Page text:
Cut the end off a balloon and secure the remainder to the mouth of a jar with tape. Tape a straw to the balloon and mount a triangular piece of card stock to the end of the straw to serve as an indicator.

Place the barometer near the wall and draw pressure lines  onto a sheet of paper behind the barometer. Over time watch the indicator move up and down.

Week 5: Wind

An anemometer is a device meteorologists use to measure wind speed. Make your own anemometer.

Egg Cartons or Small Disposable Drinking Cups
Thumb Tacks (push pins) or Sewing Pins
Pencil with eraser
Craft Sticks

First tape the straws together at right angles.

Next insert a craft stick into an egg carton piece.

Use a skewer, nail or scissors to make an initial hole.

Tape four egg carton/craft sticks onto the ends of straws ensuring that the cups all pointed in the same direction.

Use a thumb tack to poke a hole through the center of tape and straw and then place a pin through the hole and into the eraser of the pencil.
Use the anemometer to measure the wind speed . Place a marker on one of the cups so the revolutions can be easily counted. Set a timer for one minute and count the revolutions. Repeating the experiment several times, and average the results.

Meteorologists measure wind speed in miles/hour. Ask the older kids how the measurements from the anemometers could be converted into miles per hour and let them think about it overnight. This is an excellent brain workout in logical thinking.

To convert revolutions per minute to miles per hour the revolutions need to be changed into a distance of miles and the minutes need to be converted into hours. Measure the distance between two cups and multiply by 4 to find the distance traveled in one revolution. Then convert inches into miles. There are 63360 inches/mile.

Here's what the conversion calculation looks like using the formula for circumference.

This equation gives the results in miles/hour. (d is the diameter of the anemometer).

Week 6: Magnetic Field

The Earth's magnetic field is generated by the liquid iron continuously flowing in the core. Today our compass needles point north, but it hasn't always been that way. Scientific evidence found in pottery, Hawaiian volcanic lava flows and ancient lava flows suggest the Earth's magnetic field changes direction every 200,000 years or so. Being that it's been over 700,000 years since the last reversal, we are overdue for a flip.

The magnetic field protects us from the sun and from solar weather. Without it, solar weather would bombard our planet with radiation and strip away the atmosphere as it has done to Mars. On the positive side, the gorgeous northern lights are a visible reminder of the magnetic field. If the magnetic field does change directions during our lifetime, the northern lights would be visible all over the planet.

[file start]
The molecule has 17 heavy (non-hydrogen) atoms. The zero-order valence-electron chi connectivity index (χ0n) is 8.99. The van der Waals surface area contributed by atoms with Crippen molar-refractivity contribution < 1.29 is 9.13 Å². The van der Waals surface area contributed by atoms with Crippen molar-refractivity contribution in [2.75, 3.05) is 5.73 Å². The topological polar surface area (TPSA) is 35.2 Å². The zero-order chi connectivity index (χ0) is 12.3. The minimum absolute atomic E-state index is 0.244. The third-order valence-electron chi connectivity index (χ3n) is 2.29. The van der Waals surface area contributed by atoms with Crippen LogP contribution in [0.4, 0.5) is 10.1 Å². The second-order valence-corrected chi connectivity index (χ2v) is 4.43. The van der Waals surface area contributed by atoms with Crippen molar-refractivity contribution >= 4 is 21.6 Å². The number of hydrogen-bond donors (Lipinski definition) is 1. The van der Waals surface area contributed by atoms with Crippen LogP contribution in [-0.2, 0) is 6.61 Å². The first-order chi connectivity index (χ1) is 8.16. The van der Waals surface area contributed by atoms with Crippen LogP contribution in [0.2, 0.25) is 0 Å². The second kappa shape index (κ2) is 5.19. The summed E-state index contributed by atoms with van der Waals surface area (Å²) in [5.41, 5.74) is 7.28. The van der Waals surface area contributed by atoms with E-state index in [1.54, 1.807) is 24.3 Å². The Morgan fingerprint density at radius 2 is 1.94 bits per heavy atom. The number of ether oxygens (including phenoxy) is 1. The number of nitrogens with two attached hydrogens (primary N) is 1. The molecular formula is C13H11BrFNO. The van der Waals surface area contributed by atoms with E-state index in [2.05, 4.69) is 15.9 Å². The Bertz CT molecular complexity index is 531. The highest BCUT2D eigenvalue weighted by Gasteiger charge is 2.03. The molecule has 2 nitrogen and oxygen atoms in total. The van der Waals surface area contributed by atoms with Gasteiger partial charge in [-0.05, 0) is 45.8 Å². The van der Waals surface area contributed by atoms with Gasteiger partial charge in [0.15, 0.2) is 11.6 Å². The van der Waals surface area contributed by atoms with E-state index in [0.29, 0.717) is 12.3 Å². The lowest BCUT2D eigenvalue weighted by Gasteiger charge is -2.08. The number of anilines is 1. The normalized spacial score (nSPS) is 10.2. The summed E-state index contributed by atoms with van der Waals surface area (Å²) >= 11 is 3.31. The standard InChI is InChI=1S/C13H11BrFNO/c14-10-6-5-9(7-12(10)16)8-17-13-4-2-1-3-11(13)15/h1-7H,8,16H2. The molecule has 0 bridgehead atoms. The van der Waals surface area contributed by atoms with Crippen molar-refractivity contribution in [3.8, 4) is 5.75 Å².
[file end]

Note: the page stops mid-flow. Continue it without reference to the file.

If you can find it Watch the video "Will the Earth's Magnetic Field Shift?" This film not only explains how the magnetic field works, but gives plenty of explanation as to how it has behaved in the past and is expected to behave in the future. If you can find it watch a few other magnetic field videos.

Since the interaction between the magnetic field and solar radiation is responsible for the northern lights, watch a few videos on how the northern lights are generated and legends associated with the Northern Lights or Aurora Borealis.

Playing with Magnets 
After learning about the magnetic field, play with magnets.

Earth's Core and Magnetic Field in a Bottle
Next, using steel wool, cooking oil and an empty water bottle, make a toy which represented the Earth's core and the magnetic field.

 With scissors, cut the steel wool into smaller pieces.

 Fill a water bottle with cooking oil.

 Put the steel into the oil.

Place magnets near the bottle to explore what happens.

The magnets act like the Earth's core and the steel pieces are like the magnetic particles of the magnetic field. By moving the magnets, the field adjusts.

Make a Compass

It is surprisingly easy to make a compass. All that's needed is foam or something that floats and a pin can stick into, a magnet, a pin and a container with water.

The first and most important step is to magnetize the needle. Rub the needle with a magnet 50 to 100 times in the same direction.

Then stick the needle into the foam and place it in water so that it can move about freely. Use a large container of water as the compass tends to move against the side with smaller containers.

Move the compass in the water and watch while it repositions itself to point north.